Does the process of design, need a designer?
Lately, I’ve been wondering... a lot! Every now and then… I am thinking about a book, that changed my perspective about design. The book is called, the blind watchmaker and it was written by the British Biologist, Richard Dawkins.
This question, “why do we need to design” is not about necessity to solve problems… I mean, there is no grand, universal, absolute purpose of designing solutions… But it is more about the process and labor of designing itself. I mean does a design really need a creator?
Richard made it clear that things that seem designed, are not necessarily designed “intentionally”. They can be a byproduct of a totally natural process, without the help of any “intelligent being” behind it. The material and physical explanations were more than enough to give me the confidence to look at the field of artificial life systems.
Artificial life (often abbreviated ALife or A-Life) is a field of study wherein researchers examine systems related to natural life, its processes, and its evolution, through the use of simulations with computer models, robotics, and biochemistry. Artificial life studies the fundamental processes of living systems in artificial environments in order to gain a deeper understanding of the complex information processing that define such systems. These topics are broad, but often include evolutionary dynamics, emergent properties of collective systems, biomimicry, as well as related issues about the philosophy of the nature of life and the use of lifelike properties in artistic works.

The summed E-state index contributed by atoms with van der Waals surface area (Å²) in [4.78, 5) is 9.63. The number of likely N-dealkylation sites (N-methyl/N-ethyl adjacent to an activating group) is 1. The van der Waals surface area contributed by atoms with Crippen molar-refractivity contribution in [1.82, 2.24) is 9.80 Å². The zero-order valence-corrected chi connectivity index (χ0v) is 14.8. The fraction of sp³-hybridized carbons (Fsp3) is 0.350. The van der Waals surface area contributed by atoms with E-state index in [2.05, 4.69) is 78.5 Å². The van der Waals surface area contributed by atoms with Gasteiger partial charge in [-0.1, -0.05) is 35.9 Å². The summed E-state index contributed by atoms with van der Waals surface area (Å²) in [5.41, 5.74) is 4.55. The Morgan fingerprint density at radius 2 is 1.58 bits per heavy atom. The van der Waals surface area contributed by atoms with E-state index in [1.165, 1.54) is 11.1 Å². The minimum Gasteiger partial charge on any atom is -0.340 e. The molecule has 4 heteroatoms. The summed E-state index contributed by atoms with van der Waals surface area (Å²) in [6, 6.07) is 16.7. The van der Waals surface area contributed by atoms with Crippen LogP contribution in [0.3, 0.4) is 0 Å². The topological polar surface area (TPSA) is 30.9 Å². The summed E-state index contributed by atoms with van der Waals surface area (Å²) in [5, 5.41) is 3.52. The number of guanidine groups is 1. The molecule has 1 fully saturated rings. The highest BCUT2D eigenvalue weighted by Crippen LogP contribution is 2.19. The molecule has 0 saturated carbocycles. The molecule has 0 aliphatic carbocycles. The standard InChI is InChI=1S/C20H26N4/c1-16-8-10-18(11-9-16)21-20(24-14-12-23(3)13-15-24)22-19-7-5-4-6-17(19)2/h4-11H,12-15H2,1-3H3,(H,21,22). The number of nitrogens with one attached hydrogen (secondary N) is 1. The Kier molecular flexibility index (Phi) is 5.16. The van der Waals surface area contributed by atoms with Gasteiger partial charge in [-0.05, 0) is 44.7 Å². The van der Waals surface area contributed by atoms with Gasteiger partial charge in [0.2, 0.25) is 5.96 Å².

Brownian Motion : How simple information can give rise to complex structures.
Digital Petri Dish : Growing digital shapes in grasshopper.
So stay with me as I unpack some of the findings and research that has been done in the field of artificial life systems and maybe harness the power of randomness and mutation to evolve solutions instead of designing them. :D
You can also follow my works at amanagr.com (Its still under construction).